Ellis W. VanHorn, Jr. was born on June 4, 1919, in Cumberland, Maryland, the son of E. W. VanHorn and Cora (Smouse) VanHorn.  Judge VanHorn graduated from the Replogle High School in New Enterprise in 1936.  He then enrolled in Juniata College in Huntingdon graduating in 1940.  He was registered as a law student in the Office of the Supreme Court for the Eastern District of Pennsylvania on June 2, 1940, and on that same date as a law student in Bedford County in the Office of Richard W. Lins, Esquire.  He then attended law school at the University of Pennsylvania in Philadelphia, graduating in 1943.  Judge VanHorn then enlisted in the United States Army and served during World War II in the field artillery and later as a member of the Judge Advocates Corp in Japan.  Following his Honorable Discharge as a Captain, he practiced law for a time in Easton, Pennsylvania.  On May 12, 1945, in Beaver Springs, Pennsylvania, he married Gladys M. “Sue” Koch.  In 1947, Judge VanHorn opened a law office in Bedford, Pennsylvania.  Judge VanHorn had a general practice, serving as County District Attorney from 1956 to 1963, and County Solicitor, as well as Solicitor for a number of municipalities.  Judge VanHorn also served as President of the Bar Association.  Prior to his appointment to the Bench, Judge VanHorn served as President of the New Enterprise Bank for several years.  He was also instrumental in organizing a National Guard Unit in Everett, and served as its Commanding Officer from 1949 to 1962.  Judge VanHorn was active in civic matters and belonged to the Elks, and the Lions.  The Judge was a member of the Lutheran Church as was his wife.

On Judge Snyder’s retirement in January of 1975, Judge VanHorn was appointed by Governor Milton Shapp in April of 1975.  Governor Shapp was a Democrat, Judge VanHorn a Republican.  By the time he received the appointment he was already an unopposed candidate in both the Republican and Democratic ticket for the 10 year term to begin in 1976.  Judge VanHorn was an extremely capable and astute jurist.  In 1985, he retired at the completion of his term and accepted Senior Judge status.  Judge VanHorn was active as a Senior Judge and served various courts of the Commonwealth, serving with such regularity in Blair County that some younger attorneys thought he was from that county.  Judge VanHorn and his wife moved to Hollidaysburg, Pennsylvania in 1989.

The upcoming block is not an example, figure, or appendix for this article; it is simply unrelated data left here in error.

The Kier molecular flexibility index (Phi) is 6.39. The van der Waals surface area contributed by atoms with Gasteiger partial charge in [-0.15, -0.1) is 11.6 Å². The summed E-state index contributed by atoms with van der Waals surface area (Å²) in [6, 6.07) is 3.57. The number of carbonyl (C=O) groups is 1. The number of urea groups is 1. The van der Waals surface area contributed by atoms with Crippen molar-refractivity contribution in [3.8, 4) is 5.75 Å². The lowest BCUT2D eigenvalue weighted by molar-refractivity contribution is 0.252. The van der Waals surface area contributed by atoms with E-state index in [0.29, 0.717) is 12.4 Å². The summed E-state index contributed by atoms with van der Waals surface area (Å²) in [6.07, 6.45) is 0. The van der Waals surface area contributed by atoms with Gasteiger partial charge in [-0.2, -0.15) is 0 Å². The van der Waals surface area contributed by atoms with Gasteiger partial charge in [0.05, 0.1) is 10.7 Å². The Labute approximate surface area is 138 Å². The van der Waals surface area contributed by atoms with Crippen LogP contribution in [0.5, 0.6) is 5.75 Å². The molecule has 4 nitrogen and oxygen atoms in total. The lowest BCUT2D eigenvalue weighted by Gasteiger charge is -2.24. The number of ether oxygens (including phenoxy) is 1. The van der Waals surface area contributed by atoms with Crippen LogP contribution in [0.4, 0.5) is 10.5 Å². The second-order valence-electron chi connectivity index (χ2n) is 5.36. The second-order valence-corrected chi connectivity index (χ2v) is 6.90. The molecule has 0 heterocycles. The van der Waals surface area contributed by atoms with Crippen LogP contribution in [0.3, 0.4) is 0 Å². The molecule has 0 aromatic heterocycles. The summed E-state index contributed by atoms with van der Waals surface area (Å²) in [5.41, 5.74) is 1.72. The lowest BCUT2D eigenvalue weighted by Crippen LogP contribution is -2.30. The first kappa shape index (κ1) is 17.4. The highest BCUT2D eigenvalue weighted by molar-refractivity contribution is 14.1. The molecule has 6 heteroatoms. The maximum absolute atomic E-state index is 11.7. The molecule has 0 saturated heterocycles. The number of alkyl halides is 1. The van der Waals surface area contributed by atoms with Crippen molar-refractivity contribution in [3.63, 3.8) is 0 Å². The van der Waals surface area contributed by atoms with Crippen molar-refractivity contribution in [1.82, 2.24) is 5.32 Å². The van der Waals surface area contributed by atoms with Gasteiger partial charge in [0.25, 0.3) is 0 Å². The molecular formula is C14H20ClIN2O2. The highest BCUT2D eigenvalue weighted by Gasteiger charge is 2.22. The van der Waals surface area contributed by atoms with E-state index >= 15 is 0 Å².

On October 12, 2000, Judge VanHorn’s portrait was formally hung at the County Courthouse.  President Judge Howsare presided; also present on the Bench was Senior Judge VanHorn, and Judge Thomas S. Ling, who had been elected in 1999 as a second law judge for the county.  A large number of judges appeared, including the Honorable D. Brooks Smith, United States District Court for the Western District Court of Pennsylvania.  The portrait was completed by Joaxian Hoa, of Atlanta, Georgia, who also prepared Judge Snyder’s portrait.  In 2006, they moved to Homewood Retirement Community at Martinsburg, Pennsylvania in.  Mrs. VanHorn passed away on February 10, 2007, Judge VanHorn died on Monday, April 19, 2010, at age 90.  Judge VanHorn was survived by his son, Daniel F. VanHorn, and his daughter, Cheryl A. Gordon.    A Memorial Service was held to honor Judge VanHorn after his death; presiding was President Judge Daniel L. Howsare.  Also present on the Bench was second Law Judge Thomas S. Ling.  It was the great privilege of this writer to have appeared regularly before Judge VanHorn from 1981 to 1986.  As a Judge, he acted to instruct young attorneys in how to proceed in a case and he was always a master of the law.  His temperament on the Bench was commanding and his impartiality was beyond question.  It should also be noted that Judge VanHorn organized Central Court in 1980.  Originally held each Wednesday at the Magisterial District Judge Office in Everett, Pennsylvania, Central Court scheduled all preliminary hearings in the County to be held in one office.  This greatly streamlined the flow of criminal cases and ensured the presence of the District Attorney.

Sources:  1.) Records of Bedford County Prothonotary, Portrait tribute to the Honorable Ellis W. VanHorn, Jr., October 12, 2000.  2.) Obituary for Ellis W. VanHorn, Jr., at Timothy A. Berkebile Funeral